Compare any two graphics cards:
Geforce GTX 760 vs Radeon HD 7950 3GB
IntroThe Geforce GTX 760 features a clock frequency of 980 MHz and a GDDR5 memory frequency of 1502 MHz. It also features a 256-bit memory bus, and uses a 28 nm design. It is comprised of 1152 SPUs, 96 TAUs, and 32 ROPs.
Compare those specifications to the Radeon HD 7950 3GB, which has core speeds of 800 MHz on the GPU, and 1250 MHz on the 3072 MB of GDDR5 RAM. It features 1792 SPUs along with 112 TAUs and 32 Rasterization Operator Units.
(No game benchmarks for this combination yet.)
Power Usage and Theoretical Benchmarks
Power Consumption (Max TDP)
In theory, the Radeon HD 7950 3GB should be 25% quicker than the Geforce GTX 760 overall, due to its greater bandwidth. (explain)
Texel RateThe Geforce GTX 760 is a small bit (about 5%) faster with regards to texture filtering than the Radeon HD 7950 3GB. (explain)
Pixel RateThe Geforce GTX 760 will be quite a bit (about 23%) more effective at full screen anti-aliasing than the Radeon HD 7950 3GB, and capable of handling higher screen resolutions without slowing down too much. (explain)
Please note that the above 'benchmarks' are all just theoretical - the results were calculated based on the card's specifications, and real-world performance may (and probably will) vary at least a bit.
Price ComparisonPlease note that the price comparisons are based on search keywords, and might not be the exact same card listed on this page. We have no control over the accuracy of their search results.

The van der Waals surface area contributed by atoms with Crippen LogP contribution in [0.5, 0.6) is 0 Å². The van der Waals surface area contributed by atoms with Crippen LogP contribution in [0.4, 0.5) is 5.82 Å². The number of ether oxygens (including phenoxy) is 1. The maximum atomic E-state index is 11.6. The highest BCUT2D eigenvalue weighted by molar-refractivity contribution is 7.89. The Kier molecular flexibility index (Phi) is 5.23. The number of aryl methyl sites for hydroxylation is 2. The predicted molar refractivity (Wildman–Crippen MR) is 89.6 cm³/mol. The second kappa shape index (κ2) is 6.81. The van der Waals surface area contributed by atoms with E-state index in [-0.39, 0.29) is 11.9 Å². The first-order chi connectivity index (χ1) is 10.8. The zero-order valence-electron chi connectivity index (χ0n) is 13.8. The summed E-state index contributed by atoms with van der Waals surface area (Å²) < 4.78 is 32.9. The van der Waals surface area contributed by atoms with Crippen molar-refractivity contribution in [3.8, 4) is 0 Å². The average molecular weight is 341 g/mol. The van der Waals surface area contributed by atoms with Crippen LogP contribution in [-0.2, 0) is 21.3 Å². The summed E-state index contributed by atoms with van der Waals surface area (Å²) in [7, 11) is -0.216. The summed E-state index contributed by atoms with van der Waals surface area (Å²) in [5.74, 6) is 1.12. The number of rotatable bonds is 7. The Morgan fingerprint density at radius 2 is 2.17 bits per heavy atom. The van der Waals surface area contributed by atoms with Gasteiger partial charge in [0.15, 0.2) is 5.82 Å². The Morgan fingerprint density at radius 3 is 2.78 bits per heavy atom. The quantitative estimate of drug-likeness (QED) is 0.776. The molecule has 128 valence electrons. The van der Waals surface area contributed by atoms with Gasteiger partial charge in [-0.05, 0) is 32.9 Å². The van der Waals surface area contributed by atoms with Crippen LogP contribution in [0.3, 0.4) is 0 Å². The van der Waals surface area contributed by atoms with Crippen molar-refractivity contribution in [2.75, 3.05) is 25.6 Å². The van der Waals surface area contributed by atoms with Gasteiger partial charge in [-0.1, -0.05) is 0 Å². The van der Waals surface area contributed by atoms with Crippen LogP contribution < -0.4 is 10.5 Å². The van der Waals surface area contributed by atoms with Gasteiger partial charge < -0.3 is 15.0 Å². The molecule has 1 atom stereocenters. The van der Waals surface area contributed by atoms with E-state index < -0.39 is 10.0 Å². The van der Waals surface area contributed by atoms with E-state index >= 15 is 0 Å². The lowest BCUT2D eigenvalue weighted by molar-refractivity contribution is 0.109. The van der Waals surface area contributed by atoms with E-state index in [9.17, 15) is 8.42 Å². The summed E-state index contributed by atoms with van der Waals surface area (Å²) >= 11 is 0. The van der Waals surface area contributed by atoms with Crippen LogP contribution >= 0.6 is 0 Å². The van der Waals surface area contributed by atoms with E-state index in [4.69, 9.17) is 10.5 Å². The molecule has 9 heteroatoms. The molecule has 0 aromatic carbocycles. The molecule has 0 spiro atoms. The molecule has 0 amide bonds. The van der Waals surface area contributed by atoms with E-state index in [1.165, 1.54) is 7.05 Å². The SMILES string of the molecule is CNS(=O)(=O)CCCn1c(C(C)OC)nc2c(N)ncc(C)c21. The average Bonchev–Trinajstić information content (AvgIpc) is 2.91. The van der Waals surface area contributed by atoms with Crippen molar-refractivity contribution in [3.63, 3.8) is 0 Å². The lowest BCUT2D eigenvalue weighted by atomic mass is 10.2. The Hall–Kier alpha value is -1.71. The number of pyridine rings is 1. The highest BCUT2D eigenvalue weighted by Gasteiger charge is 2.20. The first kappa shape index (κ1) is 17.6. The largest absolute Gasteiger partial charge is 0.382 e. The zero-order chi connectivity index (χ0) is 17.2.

Memory Bandwidth: Bandwidth is the maximum amount of data (in units of MB per second) that can be transported past the external memory interface in one second. It's worked out by multiplying the card's interface width by its memory speed. In the case of DDR RAM, it must be multiplied by 2 again. If DDR5, multiply by 4 instead. The higher the memory bandwidth, the faster the card will be in general. It especially helps with anti-aliasing, HDR and higher screen resolutions.
Texel Rate: Texel rate is the maximum amount of texture map elements (texels) that can be processed per second. This is calculated by multiplying the total number of texture units by the core clock speed of the chip. The higher the texel rate, the better the video card will be at texture filtering (anisotropic filtering - AF). It is measured in millions of texels processed per second.
Pixel Rate: Pixel rate is the maximum amount of pixels the graphics card can possibly record to the local memory in a second - measured in millions of pixels per second. The number is worked out by multiplying the number of ROPs by the clock speed of the card. ROPs (Raster Operations Pipelines - also sometimes called Render Output Units) are responsible for drawing the pixels (image) on the screen. The actual pixel rate also depends on many other factors, especially the memory bandwidth - the lower the bandwidth is, the lower the ability to get to the maximum fill rate.